And yet, even here there's a hint of grey in the black and white. The current build allows you to lock to a target using Tab. Sean also describes it as "very fluid and responsive" and "not too fast or slow", which is encouraging for a pre-alpha.

Like Telwyn, I found a lot of the Massively:OP summary off-putting. I was inclined to cross New World off my wishlist completely. Having read the full article at TechAdviser, however, my interest has been tentatively re-ignited. It's not a long read but there's a lot in there, more than I've singled out for attention here. I recommend anyone even vaguley interested in New World to read the whole thing.

Finally, and most importantly, this is a game in closed pre-alpha. A lot can change. A lot will change. There's a "sign up" for alpha available on the website that consists merely of registering your interest on your Amazon account. It takes five seconds. I've done that.

It still doesn't look like my kind of game but who knows?


  1. It sounds like a bit of a throwback to the Ultima Online style of PvEvP.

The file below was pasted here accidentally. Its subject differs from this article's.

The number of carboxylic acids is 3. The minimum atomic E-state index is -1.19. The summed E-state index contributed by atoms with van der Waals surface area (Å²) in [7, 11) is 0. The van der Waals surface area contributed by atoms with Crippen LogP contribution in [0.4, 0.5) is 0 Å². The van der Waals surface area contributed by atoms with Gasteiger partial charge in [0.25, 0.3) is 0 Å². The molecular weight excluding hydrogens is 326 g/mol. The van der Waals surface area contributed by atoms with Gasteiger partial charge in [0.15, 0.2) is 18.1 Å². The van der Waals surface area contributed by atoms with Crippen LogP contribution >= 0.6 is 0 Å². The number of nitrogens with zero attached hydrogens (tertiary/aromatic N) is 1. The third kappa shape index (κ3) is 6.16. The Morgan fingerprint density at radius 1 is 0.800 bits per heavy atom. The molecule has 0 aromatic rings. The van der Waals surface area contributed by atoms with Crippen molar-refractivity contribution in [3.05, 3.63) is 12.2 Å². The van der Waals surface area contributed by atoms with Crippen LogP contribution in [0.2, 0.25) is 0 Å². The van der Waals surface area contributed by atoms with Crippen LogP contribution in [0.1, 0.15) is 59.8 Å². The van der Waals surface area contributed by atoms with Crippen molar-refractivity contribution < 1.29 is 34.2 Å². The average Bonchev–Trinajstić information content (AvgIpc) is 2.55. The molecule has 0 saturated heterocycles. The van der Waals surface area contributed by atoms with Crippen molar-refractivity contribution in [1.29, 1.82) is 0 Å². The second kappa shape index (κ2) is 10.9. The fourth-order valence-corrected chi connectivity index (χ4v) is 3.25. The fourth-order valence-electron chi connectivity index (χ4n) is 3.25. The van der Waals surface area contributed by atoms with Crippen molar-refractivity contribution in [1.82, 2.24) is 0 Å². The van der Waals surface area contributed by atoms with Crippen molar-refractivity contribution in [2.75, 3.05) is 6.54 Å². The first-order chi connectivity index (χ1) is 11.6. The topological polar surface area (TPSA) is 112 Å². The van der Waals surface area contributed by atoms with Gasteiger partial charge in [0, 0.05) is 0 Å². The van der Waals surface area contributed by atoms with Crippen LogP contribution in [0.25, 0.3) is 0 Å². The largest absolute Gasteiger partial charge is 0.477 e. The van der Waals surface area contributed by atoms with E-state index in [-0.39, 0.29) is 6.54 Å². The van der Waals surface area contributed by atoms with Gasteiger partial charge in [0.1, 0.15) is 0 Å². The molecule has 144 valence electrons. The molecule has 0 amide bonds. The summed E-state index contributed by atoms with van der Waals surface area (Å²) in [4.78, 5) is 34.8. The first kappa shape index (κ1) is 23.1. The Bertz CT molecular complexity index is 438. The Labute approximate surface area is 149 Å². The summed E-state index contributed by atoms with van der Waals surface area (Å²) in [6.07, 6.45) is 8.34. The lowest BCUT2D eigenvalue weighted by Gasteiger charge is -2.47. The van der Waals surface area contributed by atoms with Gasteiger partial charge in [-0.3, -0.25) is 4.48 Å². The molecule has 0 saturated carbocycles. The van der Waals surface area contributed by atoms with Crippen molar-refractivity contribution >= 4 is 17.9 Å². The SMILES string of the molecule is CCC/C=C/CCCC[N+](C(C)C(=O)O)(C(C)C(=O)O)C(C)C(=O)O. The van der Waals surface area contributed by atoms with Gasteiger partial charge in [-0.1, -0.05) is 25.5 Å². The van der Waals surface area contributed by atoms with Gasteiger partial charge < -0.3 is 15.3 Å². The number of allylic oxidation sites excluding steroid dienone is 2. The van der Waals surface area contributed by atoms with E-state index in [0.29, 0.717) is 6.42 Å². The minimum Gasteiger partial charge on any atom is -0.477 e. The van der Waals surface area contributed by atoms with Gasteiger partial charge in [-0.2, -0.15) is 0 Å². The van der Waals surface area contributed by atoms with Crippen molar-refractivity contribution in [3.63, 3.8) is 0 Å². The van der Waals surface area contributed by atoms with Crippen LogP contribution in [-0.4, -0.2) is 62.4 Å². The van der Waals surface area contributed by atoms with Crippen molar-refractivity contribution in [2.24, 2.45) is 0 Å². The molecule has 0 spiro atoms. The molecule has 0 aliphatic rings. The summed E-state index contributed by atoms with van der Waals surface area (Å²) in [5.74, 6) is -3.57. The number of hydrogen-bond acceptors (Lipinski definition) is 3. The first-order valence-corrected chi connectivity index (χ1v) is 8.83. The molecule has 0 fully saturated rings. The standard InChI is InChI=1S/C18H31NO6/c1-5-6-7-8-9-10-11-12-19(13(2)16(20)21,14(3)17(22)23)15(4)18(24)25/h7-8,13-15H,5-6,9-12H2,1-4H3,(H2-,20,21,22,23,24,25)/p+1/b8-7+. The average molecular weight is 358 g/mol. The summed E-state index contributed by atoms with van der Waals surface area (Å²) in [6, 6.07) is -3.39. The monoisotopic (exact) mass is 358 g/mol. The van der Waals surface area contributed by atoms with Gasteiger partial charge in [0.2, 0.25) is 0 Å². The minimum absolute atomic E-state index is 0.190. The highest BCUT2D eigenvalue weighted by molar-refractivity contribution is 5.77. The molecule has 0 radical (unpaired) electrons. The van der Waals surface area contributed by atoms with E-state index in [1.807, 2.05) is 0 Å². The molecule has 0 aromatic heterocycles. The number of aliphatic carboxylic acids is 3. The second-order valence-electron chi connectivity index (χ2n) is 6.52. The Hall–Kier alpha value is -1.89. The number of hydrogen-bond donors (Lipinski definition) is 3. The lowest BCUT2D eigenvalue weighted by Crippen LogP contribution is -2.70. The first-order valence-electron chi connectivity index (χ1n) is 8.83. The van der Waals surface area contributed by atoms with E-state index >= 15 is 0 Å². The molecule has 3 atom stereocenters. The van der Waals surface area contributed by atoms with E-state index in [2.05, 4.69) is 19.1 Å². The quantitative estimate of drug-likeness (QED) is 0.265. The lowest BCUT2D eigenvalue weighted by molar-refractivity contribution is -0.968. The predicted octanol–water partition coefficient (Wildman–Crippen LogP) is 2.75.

On one hand, I can see the potential appeal if balanced well to encourage players to band together to take on hostile PvE environments with good social support tools, that might then extend to PvP style territorial control. Sort of a blend of oldschool with newschool.

    On the other hand, plenty of past examples of attempts at this are already littering the landscape after rapacious griefers and trolls have had their way with dozens of survival sandboxes. With no shortage of further high profile variants such as Fallout 76 coming along to try their luck.

    I’m not sure if the population dilution of today can support a big persistent MMO anymore, but who knows, they may not need hundreds of thousands of players, but just enough to keep things afloat and making a profit.